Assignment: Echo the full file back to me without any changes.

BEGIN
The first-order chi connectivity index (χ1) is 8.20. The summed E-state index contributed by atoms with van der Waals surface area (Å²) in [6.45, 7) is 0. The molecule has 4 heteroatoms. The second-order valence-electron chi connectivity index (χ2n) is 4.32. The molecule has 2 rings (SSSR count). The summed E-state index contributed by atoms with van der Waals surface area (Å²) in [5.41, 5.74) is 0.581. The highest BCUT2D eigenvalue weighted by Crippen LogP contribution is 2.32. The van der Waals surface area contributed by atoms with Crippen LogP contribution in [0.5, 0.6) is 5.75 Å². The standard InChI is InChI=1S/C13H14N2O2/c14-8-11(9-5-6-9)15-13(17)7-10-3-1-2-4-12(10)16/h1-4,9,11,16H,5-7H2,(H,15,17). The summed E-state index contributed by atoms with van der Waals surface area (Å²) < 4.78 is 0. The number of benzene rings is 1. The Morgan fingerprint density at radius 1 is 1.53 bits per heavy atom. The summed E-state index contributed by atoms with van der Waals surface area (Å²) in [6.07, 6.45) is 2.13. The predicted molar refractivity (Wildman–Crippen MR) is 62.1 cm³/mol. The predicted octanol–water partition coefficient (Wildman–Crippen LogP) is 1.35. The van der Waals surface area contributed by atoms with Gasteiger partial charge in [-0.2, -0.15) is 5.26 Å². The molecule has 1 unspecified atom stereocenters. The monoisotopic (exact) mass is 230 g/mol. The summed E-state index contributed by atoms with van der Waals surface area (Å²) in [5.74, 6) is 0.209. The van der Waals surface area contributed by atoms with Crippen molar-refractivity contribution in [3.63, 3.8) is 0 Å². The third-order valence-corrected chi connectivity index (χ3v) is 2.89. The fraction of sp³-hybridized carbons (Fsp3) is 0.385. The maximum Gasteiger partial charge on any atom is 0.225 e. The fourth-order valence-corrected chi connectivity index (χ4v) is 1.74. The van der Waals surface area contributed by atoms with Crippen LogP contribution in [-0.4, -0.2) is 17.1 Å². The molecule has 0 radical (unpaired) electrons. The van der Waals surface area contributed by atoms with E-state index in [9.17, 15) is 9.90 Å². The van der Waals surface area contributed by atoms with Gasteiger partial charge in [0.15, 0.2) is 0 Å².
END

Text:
The first-order chi connectivity index (χ1) is 8.20. The summed E-state index contributed by atoms with van der Waals surface area (Å²) in [6.45, 7) is 0. The molecule has 4 heteroatoms. The second-order valence-electron chi connectivity index (χ2n) is 4.32. The molecule has 2 rings (SSSR count). The summed E-state index contributed by atoms with van der Waals surface area (Å²) in [5.41, 5.74) is 0.581. The highest BCUT2D eigenvalue weighted by Crippen LogP contribution is 2.32. The van der Waals surface area contributed by atoms with Crippen LogP contribution in [0.5, 0.6) is 5.75 Å². The standard InChI is InChI=1S/C13H14N2O2/c14-8-11(9-5-6-9)15-13(17)7-10-3-1-2-4-12(10)16/h1-4,9,11,16H,5-7H2,(H,15,17). The summed E-state index contributed by atoms with van der Waals surface area (Å²) < 4.78 is 0. The number of benzene rings is 1. The Morgan fingerprint density at radius 1 is 1.53 bits per heavy atom. The summed E-state index contributed by atoms with van der Waals surface area (Å²) in [6.07, 6.45) is 2.13. The predicted molar refractivity (Wildman–Crippen MR) is 62.1 cm³/mol. The predicted octanol–water partition coefficient (Wildman–Crippen LogP) is 1.35. The van der Waals surface area contributed by atoms with Gasteiger partial charge in [-0.2, -0.15) is 5.26 Å². The molecule has 1 unspecified atom stereocenters. The monoisotopic (exact) mass is 230 g/mol. The summed E-state index contributed by atoms with van der Waals surface area (Å²) in [5.74, 6) is 0.209. The van der Waals surface area contributed by atoms with Crippen molar-refractivity contribution in [3.63, 3.8) is 0 Å². The third-order valence-corrected chi connectivity index (χ3v) is 2.89. The fraction of sp³-hybridized carbons (Fsp3) is 0.385. The maximum Gasteiger partial charge on any atom is 0.225 e. The fourth-order valence-corrected chi connectivity index (χ4v) is 1.74. The van der Waals surface area contributed by atoms with Crippen LogP contribution in [-0.4, -0.2) is 17.1 Å². The molecule has 0 radical (unpaired) electrons. The van der Waals surface area contributed by atoms with E-state index in [9.17, 15) is 9.90 Å². The van der Waals surface area contributed by atoms with Gasteiger partial charge in [0.15, 0.2) is 0 Å².